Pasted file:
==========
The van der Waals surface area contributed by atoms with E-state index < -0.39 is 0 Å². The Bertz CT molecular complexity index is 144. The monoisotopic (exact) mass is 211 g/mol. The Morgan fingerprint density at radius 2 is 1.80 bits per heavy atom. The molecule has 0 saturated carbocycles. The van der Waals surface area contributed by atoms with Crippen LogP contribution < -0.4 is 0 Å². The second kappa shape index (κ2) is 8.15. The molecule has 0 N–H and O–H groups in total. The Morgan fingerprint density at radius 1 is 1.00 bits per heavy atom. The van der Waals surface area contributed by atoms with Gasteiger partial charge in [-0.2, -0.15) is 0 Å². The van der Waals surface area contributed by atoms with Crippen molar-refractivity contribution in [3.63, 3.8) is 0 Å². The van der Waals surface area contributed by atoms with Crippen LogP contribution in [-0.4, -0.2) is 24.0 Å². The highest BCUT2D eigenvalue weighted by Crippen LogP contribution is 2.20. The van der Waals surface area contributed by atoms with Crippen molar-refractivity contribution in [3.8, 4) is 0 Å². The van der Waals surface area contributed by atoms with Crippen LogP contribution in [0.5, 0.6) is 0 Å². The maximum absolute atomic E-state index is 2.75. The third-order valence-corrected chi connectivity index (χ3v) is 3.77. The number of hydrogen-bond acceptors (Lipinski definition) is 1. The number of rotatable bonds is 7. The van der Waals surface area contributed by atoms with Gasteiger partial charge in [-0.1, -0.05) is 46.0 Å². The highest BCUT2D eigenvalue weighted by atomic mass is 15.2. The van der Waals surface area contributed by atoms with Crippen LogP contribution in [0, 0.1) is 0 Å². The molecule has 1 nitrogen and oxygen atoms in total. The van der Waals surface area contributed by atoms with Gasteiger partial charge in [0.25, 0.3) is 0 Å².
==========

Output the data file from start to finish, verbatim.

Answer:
The van der Waals surface area contributed by atoms with E-state index < -0.39 is 0 Å². The Bertz CT molecular complexity index is 144. The monoisotopic (exact) mass is 211 g/mol. The Morgan fingerprint density at radius 2 is 1.80 bits per heavy atom. The molecule has 0 saturated carbocycles. The van der Waals surface area contributed by atoms with Crippen LogP contribution < -0.4 is 0 Å². The second kappa shape index (κ2) is 8.15. The molecule has 0 N–H and O–H groups in total. The Morgan fingerprint density at radius 1 is 1.00 bits per heavy atom. The van der Waals surface area contributed by atoms with Gasteiger partial charge in [-0.2, -0.15) is 0 Å². The van der Waals surface area contributed by atoms with Crippen molar-refractivity contribution in [3.63, 3.8) is 0 Å². The van der Waals surface area contributed by atoms with Crippen LogP contribution in [-0.4, -0.2) is 24.0 Å². The highest BCUT2D eigenvalue weighted by Crippen LogP contribution is 2.20. The van der Waals surface area contributed by atoms with Crippen molar-refractivity contribution in [3.8, 4) is 0 Å². The van der Waals surface area contributed by atoms with Crippen LogP contribution in [0.5, 0.6) is 0 Å². The maximum absolute atomic E-state index is 2.75. The third-order valence-corrected chi connectivity index (χ3v) is 3.77. The number of hydrogen-bond acceptors (Lipinski definition) is 1. The number of rotatable bonds is 7. The van der Waals surface area contributed by atoms with Gasteiger partial charge in [-0.1, -0.05) is 46.0 Å². The highest BCUT2D eigenvalue weighted by atomic mass is 15.2. The van der Waals surface area contributed by atoms with Crippen LogP contribution in [0, 0.1) is 0 Å². The molecule has 1 nitrogen and oxygen atoms in total. The van der Waals surface area contributed by atoms with Gasteiger partial charge in [0.25, 0.3) is 0 Å².